Business Standard

PM Modi shouldn't chase Elon Musk for manufacturing Tesla in India

If the Indian government believes this is how to build an EV-manufacturing ecosystem, however, it ought to think again

Elon Musk

Photo: Bloomberg

By Mihir Sharma

Elon Musk may be close to winning a long-running battle of wills with the Indian government. Policy makers in New Delhi have been hoping to entice Tesla Inc. to produce electric vehicles in India. Musk, meanwhile, wants to sell his cars here without paying the exorbitant import tariffs that India charges.
According to Bloomberg News, the two sides may now be close to an agreement that would slash tariffs on Tesla imports from 2024, as long as the company sets up a factory in India within the next two years. Tesla may invest $2 billion in the plant and commit to buying as much as $15 billion worth of inputs from domestic automotive component producers.

Musk could certainly count such a deal as a win. Indian consumers, too, might not complain if they can buy top-of-the-line electric vehicles at tariff rates of only 15%, compared to the 100% they currently pay on imported autos.

If the Indian government believes this is how to build an EV-manufacturing ecosystem, however, it ought to think again.

No good is likely to come of concessions tailored for a single company, no matter how successful or high-profile. True, when this policy is eventually written, it will likely apply universally. Every EV maker willing to meet the requirements should be able to take advantage — excluding, probably, the Chinese companies that now account for over half of global EV sales.

At the same time, if the policy is designed specifically to suit Tesla’s needs — say, by agreeing to the company’s preferred timeline and tariff structure, or subsidizing “superchargers” rather than battery swapping  — it may not help competitors much.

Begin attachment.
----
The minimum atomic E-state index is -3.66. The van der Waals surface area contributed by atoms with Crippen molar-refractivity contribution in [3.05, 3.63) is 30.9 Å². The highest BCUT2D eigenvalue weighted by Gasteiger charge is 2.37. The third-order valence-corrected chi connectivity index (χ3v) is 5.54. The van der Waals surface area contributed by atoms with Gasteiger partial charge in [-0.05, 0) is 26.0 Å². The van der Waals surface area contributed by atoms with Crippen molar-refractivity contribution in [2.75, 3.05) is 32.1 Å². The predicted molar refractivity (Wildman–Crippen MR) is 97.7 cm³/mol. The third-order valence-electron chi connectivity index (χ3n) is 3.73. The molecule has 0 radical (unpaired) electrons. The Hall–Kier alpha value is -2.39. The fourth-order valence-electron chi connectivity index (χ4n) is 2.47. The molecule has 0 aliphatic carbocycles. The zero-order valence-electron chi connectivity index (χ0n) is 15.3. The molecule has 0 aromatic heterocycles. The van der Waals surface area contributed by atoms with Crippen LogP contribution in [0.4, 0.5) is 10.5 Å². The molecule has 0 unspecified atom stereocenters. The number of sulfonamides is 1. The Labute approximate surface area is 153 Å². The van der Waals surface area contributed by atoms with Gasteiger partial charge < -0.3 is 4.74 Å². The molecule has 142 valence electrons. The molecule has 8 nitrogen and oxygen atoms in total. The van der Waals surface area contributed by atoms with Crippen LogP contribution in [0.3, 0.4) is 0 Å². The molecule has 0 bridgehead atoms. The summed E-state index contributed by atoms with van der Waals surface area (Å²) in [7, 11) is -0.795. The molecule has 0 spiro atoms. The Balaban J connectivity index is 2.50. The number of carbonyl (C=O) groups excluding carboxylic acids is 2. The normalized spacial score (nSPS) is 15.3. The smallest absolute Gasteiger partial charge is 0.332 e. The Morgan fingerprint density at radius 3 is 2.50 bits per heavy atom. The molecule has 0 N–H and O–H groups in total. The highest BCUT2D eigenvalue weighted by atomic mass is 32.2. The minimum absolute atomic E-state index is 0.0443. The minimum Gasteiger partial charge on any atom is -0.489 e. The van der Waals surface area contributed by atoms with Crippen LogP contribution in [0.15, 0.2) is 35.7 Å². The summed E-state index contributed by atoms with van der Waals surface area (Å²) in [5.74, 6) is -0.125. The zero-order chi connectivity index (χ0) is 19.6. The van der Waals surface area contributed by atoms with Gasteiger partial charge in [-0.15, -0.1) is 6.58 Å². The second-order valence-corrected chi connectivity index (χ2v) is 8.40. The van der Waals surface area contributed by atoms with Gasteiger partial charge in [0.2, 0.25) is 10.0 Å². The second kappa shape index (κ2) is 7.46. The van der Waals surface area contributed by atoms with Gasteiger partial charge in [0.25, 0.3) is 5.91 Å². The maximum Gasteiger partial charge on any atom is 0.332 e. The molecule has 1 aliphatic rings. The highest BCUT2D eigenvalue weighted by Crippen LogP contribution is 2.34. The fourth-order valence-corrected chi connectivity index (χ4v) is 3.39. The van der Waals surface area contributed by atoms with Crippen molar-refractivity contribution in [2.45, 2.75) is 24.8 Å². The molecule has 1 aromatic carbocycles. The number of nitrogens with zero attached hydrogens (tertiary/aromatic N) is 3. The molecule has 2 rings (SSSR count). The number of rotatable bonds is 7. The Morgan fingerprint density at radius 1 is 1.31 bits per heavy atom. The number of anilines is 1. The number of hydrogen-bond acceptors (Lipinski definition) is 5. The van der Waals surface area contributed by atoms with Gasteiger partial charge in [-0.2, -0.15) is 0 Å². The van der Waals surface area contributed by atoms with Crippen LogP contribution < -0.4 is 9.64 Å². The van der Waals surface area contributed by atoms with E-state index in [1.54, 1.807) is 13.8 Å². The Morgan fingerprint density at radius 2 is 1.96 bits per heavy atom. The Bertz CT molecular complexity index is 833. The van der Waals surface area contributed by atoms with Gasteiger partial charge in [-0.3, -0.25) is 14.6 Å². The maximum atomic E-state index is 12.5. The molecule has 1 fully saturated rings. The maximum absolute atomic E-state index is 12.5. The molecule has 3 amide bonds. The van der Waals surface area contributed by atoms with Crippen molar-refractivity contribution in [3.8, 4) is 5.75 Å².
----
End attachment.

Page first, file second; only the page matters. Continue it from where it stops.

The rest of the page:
New Delhi might point out that other policies designed with particular companies in mind have succeeded. In 2020, the government tweaked the rules around manufacturing and selling mobile phones in India in a bid to attract Apple Inc. The US technology giant has since produced $7 billion worth of products in India, with a promise to scale up to $40 billion within the next few years.

But Tesla is not Apple. For one, no policy maker anywhere should assume that a figure as impulsive as Musk will follow through on a promise of this sort.

Apple also has a genuine business case for manufacturing in India. The domestic market for iPhones is growing solidly. Morgan Stanley predicts that India will account for a fifth of Apple’s user growth over the next five years and generate $40 billion of revenue over the next decade. Half of the $9 billion that mobile handset exports earn India comes from iPhones.

Tesla is unlikely to see the same kind of growth in India’s extremely price-sensitive auto market. Many other foreign manufacturers have failed to crack India’s car code. In 2021, Ford Motor Co. shut down its factories in the country after two decades, taking a $2 billion restructuring hit, partly because it couldn’t compete on price.

One Indian auto executive said at the time that the key to the domestic market was to “look at the whole value chain from raw material to resale and then, at every stage, you have to see how you can economize.” That does not sound like something Tesla has done well historically, which is, of course, another reason why Musk has held out for so long on an India move.

As recently as July, Indian officials were insisting that “no special policy” would be framed to lure Tesla to India. So, what could have changed? Musk’s preferences certainly haven’t. More likely, the government — now just months away from a re-election campaign — is willing to go the extra mile for a good-news headline.

I’m not arguing that India’s tariffs on EVs should remain as high as they are. There’s a good case for lowering barriers to vehicles that will speed up India’s transition to low-carbon mobility.

But that decision should be technology- and company-neutral. It should be determined by what best serves India’s climate priorities and its consumers.

Building up a domestic EV manufacturing system is a completely different task — one that can’t be accomplished through discretionary tariff changes. What might help, instead, are solid investments in the supportive infrastructure — from electricity rates to charging stations — that would make investments in EV manufacturing more attractive for both Indian and foreign automakers.

Above all, those companies want policy certainty. Changing the rules to suit the whims of someone as mercurial as Elon Musk, unfortunately, radiates the opposite.

Disclaimer: This is a Bloomberg Opinion piece, and these are the personal opinions of the writer. They do not reflect the views of or the Business Standard newspaper

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First Published: Dec 04 2023 | 8:26 AM IST

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